“For all that is holy be still your foolish tongue! What you so recklessly profess is treasonous upon pain of death.” Elizabeth hissed out as she looked about the room and then marched to the corridors to ensure there had been no one near to hear those dangerous words. Turning back to Ann who appeared no less mutinous she said, “This is God’s will. It is not our place to question His plan.”

Something flickered across young Ann’s face at the mention of God but it was gone so fast Elizabeth was sure she had imagined it.

Casting her eyes down Ann relented.

“I apologize for my rash words. They were…inappropriate I think. I grieve for the Queen and nothing I say comes out as I would wish them to.”

Elizabeth nodded and gifted her assistant with a sad smile.

“Yes, if there is one thing that stands out about you, Lady Ann, above all others it is your proclivity towards spouting aloud anything that enters your mind. You are plain spoken to a fault, but I think Queen Katherine liked that most about you. After all the intrigue, double dealings, and politics candid speech from her lady in waiting was a breath a fresh air. I still say you must learn to temper that impetuous tongue of yours, but for the solace you provided the Queen I thank you.”

“I did naught but my duty, Lady, and it was a pittance compared to your service.” Ann said. Elizabeth and Ann sat for a time in contemplative silence until Ann, noting the hour, rose to fetch their supper.

“Tell me of the Queen when she was happy.” Ann asked as she poured the older woman another goblet of wine and Elizabeth, rosy cheeked and loose lipped, complied spilling forth tale after tale of a gentler time for Katherine and her Henry.

“They were so happy once upon a time,” Ann murmured wistfully.

“That they were.” Elizabeth agreed.

“But no more.” Ann concluded.

“Nay, no more.”

Ann shook those loose brown curls of hers in dismay as though she could barely comprehend the events of the last few days let alone the last few years. “Katherine of Aragon was the daughter of King Ferdinand and Queen Isabella. She was the Queen of England, Lady Elizabeth.”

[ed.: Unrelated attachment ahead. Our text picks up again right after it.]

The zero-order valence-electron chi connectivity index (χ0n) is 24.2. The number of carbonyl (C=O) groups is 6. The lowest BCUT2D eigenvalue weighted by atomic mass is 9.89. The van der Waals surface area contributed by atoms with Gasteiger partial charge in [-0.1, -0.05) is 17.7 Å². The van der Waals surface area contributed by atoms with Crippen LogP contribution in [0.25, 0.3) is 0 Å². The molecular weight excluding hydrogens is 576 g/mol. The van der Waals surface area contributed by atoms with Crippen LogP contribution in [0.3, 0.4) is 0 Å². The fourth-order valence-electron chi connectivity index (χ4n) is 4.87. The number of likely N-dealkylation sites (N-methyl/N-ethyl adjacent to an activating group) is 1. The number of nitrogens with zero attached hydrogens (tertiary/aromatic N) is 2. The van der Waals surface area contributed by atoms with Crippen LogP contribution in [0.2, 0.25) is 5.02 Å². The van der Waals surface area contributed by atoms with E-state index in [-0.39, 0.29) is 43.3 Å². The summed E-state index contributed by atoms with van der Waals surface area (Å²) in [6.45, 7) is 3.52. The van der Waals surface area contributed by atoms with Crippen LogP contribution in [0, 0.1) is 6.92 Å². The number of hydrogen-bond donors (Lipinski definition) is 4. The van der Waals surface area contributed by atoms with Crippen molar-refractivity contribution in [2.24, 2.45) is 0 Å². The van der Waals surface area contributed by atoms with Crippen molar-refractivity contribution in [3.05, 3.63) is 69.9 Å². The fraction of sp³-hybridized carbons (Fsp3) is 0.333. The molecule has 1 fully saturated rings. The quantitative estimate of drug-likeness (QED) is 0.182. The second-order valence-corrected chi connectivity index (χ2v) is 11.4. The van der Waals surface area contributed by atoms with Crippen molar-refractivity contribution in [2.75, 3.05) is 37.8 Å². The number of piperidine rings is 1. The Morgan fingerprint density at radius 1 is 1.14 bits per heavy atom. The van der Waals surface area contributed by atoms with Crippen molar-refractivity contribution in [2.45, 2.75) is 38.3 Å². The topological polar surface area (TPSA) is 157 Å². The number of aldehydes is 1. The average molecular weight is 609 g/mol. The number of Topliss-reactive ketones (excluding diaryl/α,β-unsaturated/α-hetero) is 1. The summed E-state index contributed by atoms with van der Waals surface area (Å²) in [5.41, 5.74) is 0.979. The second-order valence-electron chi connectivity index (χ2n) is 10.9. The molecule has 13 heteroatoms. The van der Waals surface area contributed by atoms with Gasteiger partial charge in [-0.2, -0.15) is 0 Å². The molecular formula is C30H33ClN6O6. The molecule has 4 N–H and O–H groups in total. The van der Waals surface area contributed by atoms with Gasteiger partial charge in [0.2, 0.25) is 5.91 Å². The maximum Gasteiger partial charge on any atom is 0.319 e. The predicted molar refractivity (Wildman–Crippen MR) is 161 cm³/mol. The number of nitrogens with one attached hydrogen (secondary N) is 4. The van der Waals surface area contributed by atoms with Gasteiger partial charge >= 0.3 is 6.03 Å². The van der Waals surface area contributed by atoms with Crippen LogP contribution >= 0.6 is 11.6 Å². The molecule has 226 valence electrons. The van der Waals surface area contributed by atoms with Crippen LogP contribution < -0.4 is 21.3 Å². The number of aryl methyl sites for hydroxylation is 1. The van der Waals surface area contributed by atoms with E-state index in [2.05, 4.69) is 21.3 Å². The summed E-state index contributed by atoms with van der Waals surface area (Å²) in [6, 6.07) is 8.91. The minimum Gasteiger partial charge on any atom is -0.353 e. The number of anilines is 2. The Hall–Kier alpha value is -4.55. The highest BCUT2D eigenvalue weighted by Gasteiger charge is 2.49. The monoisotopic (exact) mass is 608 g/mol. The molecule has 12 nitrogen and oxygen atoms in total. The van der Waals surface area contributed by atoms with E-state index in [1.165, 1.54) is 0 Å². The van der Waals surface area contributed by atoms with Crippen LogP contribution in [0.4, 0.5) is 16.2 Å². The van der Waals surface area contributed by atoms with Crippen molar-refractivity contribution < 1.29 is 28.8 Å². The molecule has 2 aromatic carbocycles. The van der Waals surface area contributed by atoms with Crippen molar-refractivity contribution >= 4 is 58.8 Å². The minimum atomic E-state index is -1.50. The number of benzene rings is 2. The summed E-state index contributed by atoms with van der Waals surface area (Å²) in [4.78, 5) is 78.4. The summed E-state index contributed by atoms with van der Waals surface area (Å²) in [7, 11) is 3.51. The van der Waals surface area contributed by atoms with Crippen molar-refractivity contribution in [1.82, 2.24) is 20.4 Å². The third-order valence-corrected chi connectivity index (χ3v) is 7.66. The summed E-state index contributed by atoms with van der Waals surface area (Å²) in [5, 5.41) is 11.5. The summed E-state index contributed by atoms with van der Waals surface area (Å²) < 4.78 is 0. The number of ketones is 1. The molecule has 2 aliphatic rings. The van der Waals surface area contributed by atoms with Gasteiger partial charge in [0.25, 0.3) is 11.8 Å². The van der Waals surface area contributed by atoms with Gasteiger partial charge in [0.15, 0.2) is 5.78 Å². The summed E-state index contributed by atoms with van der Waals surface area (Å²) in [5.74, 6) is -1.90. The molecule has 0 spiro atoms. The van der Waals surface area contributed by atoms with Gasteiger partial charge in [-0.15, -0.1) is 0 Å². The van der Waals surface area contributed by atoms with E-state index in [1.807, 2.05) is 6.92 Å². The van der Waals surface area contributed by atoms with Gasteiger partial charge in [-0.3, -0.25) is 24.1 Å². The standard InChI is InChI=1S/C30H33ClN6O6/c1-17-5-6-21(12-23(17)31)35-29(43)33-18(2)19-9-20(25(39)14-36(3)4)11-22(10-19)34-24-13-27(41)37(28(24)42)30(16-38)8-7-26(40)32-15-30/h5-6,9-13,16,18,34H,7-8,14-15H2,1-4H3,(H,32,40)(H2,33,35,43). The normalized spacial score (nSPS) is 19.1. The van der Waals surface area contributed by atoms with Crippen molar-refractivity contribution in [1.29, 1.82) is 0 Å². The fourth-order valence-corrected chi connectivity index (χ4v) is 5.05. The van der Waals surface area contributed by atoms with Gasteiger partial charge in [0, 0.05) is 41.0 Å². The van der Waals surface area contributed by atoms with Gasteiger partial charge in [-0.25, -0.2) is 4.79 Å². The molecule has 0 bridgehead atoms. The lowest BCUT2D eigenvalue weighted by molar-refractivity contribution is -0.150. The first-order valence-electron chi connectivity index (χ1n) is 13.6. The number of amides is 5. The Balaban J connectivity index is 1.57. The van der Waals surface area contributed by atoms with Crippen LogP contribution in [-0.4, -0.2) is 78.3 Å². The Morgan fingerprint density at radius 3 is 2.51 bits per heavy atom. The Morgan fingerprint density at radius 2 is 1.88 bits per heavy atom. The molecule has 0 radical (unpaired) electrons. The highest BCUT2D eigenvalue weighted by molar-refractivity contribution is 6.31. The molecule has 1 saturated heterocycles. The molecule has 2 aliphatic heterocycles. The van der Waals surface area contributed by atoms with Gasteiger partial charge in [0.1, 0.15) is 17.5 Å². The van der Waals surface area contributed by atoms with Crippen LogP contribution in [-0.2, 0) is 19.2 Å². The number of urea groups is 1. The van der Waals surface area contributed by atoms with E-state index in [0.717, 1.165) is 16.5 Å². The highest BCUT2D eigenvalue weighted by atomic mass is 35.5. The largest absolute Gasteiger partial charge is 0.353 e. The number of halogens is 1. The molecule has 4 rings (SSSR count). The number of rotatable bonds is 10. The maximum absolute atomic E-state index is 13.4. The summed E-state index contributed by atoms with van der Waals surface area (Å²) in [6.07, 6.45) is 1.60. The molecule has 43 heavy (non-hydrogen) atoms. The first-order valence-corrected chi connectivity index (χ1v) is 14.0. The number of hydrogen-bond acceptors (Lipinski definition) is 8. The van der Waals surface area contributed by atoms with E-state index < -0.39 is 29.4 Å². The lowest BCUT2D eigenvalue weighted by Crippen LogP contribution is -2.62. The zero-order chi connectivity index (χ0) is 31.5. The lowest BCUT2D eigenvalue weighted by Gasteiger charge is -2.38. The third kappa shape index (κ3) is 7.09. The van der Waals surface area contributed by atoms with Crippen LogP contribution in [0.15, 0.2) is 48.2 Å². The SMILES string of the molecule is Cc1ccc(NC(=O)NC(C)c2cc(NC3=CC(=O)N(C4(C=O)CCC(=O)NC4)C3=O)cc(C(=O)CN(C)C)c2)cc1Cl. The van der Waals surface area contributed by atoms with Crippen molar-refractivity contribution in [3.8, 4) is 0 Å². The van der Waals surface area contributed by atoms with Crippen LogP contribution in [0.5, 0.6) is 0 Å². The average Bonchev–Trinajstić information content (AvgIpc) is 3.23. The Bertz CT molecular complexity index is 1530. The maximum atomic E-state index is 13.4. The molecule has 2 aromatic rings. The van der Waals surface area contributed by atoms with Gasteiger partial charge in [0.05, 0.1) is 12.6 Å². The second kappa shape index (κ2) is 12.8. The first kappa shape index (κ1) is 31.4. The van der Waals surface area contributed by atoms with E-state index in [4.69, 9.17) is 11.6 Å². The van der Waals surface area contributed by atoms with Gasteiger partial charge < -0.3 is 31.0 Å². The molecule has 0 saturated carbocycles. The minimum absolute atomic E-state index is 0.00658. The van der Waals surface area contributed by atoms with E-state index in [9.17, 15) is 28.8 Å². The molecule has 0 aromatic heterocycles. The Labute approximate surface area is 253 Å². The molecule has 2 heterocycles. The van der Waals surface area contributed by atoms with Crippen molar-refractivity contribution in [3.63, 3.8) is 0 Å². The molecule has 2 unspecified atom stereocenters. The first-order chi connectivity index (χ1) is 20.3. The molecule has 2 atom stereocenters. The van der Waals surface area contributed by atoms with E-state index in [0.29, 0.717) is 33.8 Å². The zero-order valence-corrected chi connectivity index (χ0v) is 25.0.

“Yes?” The blonde queried unsure of the direction of Ann’s thoughts.

“In the end Katherine’s years of devotion and sacrifice meant nothing. She became just another woman cast aside by the whims of a fickle disloyal man. If this is done to the Queen of England what hope is there for the rest of us?”

The question burned and Elizabeth did not know how to respond. This was not the sort of topic introduced into polite company. She looked up to find Ann’s brown eyes burning into her own.
The younger woman held up the wine bottle and asked, “More wine?”

Elizabeth accepted and imbibed a healthy amount of the tart refreshment while Ann continued on in that vein. The more Ann spoke the more sense she made as she damned the King and his mistress by the content of her words and their actions.

“They will probably dance and merry make upon receiving news of the Queen’s death. King Henry may as well have sent Queen Katherine to the block for all he drove her to an early grave.” Ann sighed. “Does it not anger you?”

“It does.” The blonde quietly admitted. “I’m pained to see Princess Mary declared a bastard and lose her birth right; I am sickened to see fellow Catholics persecuted for our continued belief in the true faith, and most of all I am angered to see a great queen brought low by the machinations of common harlot and her duplicitous family.”

“I hear tell of Anne Boleyn being a witch who casted her nefarious designs upon our king. What think you?”

“A witch?” Elizabeth snorted incredulously and than looked sheepishly down at her goblet thinking perhaps it better to refrain from more wine. “Hardly, I believe it far simpler than witchcraft. The king tired of a wife who could not bear a healthy male heir and sought to replace her through the ugliest means possible. I have never understood it all really.”

“To what do you refer?”

Elizabeth turned to face her companion fully.

“Why was the king so sure Queen Katherine was at fault? Perhaps he was the reason she was never able to beget a son. Perhaps ‘Queen Anne’ will fail in her duty on those very same grounds. King Henry would not be so gracious in the face of such failure I am sure. I wish I could see that!” Elizabeth laughed.

The warm expression on Ann’s face turned to stone as a smirk crept to the corners of the younger woman’s lips. A sudden chill ran up Elizabeth’s spine. In the blink of an eye spritely young Ann was no more. In her place stood a demon hideous and terrifying to behold.

“Done.” It ominously intoned.

A/N: I hope it was clear enough but if you didn’t get it: Anya/Anyanka was Ann Wakefield.

The End